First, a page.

نتیجه گیری انگلیسی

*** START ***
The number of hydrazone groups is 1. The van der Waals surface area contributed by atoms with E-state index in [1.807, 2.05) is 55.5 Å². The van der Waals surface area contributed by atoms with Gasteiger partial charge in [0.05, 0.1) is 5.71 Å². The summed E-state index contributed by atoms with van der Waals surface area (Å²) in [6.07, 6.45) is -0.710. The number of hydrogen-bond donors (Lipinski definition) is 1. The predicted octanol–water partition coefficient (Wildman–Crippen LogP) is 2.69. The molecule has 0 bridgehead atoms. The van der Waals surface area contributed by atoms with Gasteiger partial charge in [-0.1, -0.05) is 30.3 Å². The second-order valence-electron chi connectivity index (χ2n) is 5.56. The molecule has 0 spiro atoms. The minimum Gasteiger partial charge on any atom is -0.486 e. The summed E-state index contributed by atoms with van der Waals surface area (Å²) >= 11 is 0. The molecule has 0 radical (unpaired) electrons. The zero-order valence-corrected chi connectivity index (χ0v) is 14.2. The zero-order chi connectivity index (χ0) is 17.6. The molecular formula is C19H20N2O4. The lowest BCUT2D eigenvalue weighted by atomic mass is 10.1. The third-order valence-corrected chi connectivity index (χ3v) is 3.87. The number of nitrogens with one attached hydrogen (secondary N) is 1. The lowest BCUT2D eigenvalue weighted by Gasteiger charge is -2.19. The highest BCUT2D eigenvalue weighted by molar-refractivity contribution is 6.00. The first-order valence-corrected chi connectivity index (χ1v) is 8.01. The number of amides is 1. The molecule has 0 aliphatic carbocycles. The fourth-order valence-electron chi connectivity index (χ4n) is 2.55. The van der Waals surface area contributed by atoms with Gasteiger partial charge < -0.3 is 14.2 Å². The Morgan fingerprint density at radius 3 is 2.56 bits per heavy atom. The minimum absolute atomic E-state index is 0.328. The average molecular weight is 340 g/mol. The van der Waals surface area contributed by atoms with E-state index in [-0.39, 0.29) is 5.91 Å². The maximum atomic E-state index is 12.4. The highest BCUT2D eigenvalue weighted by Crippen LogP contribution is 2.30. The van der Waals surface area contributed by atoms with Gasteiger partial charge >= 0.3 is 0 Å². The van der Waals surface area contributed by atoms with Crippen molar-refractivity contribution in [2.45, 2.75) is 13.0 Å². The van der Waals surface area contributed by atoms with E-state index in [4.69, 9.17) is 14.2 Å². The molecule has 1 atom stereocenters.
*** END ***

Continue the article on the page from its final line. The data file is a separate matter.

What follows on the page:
In order to re-interpret the relationship between high-tech R&D and economic growth, this paper uses quantile regression method and a sample data set of OECD countries and Taiwan over the period 1991–2006. The findings show that Ordinary Least Square estimates are potentially misleading because they fail to capture how high-tech R&D expenditures shape economic growth when focusing on the entire income distribution. Unlike OLS estimates, the quantile approach shows that high-tech R&D in general has no statistically significant positive impact on economic growth. Yet the quantile approach adds to the story by revealing that such an effect is conditional on the position the country occupies in the income distribution. Using quantile regression, this research finds that the positive effect of high-tech R&D spending on income is especially evident when considering the extreme upper quantile. For low and middle income countries, an additional high-tech R&D investment does not affect significantly the economic growth of the countries. The findings could have policy implications that high-tech R&D investment is most effective for countries with the highest per capita income. The variable of all sectors' R&D spending relative to GDP is subject to significant negative returns only when considering the middle income countries. The lack of significant effects of total business sector R&D expenditures at the other countries suggests the existence of thresholds in the degree of income of a country. Our empirical findings on the R&D-based growth model, as a whole, have derived important policy implications that only the high-tech R&D spending in the highest per capita income country can give a big boost to economy and other types of R&D expenditures seem to play no role in a country's economic development. This study introduces the quantile regression approach to the growth model and has revealed new insights into the role of high-tech R&D investment in economic development. The paper has advanced the literature by demonstrating the importance of model selection when attempting to detect the nonlinear relationship between high-tech R&D investment and economic development. The findings would provide valuable guidance for both researchers and policymakers on the growth-enhancing effects of R&D investment.